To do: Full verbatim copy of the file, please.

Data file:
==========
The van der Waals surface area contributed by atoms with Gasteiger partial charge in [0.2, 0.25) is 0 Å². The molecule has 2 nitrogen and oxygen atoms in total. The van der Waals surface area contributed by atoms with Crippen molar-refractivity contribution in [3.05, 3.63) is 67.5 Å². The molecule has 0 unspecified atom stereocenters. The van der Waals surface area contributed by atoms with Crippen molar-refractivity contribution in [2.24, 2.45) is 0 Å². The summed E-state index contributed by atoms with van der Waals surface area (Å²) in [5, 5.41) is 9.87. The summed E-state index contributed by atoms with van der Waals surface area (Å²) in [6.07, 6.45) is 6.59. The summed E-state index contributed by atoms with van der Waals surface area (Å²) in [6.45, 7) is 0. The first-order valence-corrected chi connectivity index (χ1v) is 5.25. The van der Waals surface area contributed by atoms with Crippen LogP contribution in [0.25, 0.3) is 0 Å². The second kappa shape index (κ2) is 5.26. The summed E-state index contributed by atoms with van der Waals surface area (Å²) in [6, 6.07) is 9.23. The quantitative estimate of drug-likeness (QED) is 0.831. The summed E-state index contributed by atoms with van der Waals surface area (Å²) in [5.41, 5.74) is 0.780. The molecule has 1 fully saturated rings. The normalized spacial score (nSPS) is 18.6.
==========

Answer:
The van der Waals surface area contributed by atoms with Gasteiger partial charge in [0.2, 0.25) is 0 Å². The molecule has 2 nitrogen and oxygen atoms in total. The van der Waals surface area contributed by atoms with Crippen molar-refractivity contribution in [3.05, 3.63) is 67.5 Å². The molecule has 0 unspecified atom stereocenters. The van der Waals surface area contributed by atoms with Crippen molar-refractivity contribution in [2.24, 2.45) is 0 Å². The summed E-state index contributed by atoms with van der Waals surface area (Å²) in [5, 5.41) is 9.87. The summed E-state index contributed by atoms with van der Waals surface area (Å²) in [6.07, 6.45) is 6.59. The summed E-state index contributed by atoms with van der Waals surface area (Å²) in [6.45, 7) is 0. The first-order valence-corrected chi connectivity index (χ1v) is 5.25. The van der Waals surface area contributed by atoms with Crippen LogP contribution in [0.25, 0.3) is 0 Å². The second kappa shape index (κ2) is 5.26. The summed E-state index contributed by atoms with van der Waals surface area (Å²) in [6, 6.07) is 9.23. The quantitative estimate of drug-likeness (QED) is 0.831. The summed E-state index contributed by atoms with van der Waals surface area (Å²) in [5.41, 5.74) is 0.780. The molecule has 1 fully saturated rings. The normalized spacial score (nSPS) is 18.6.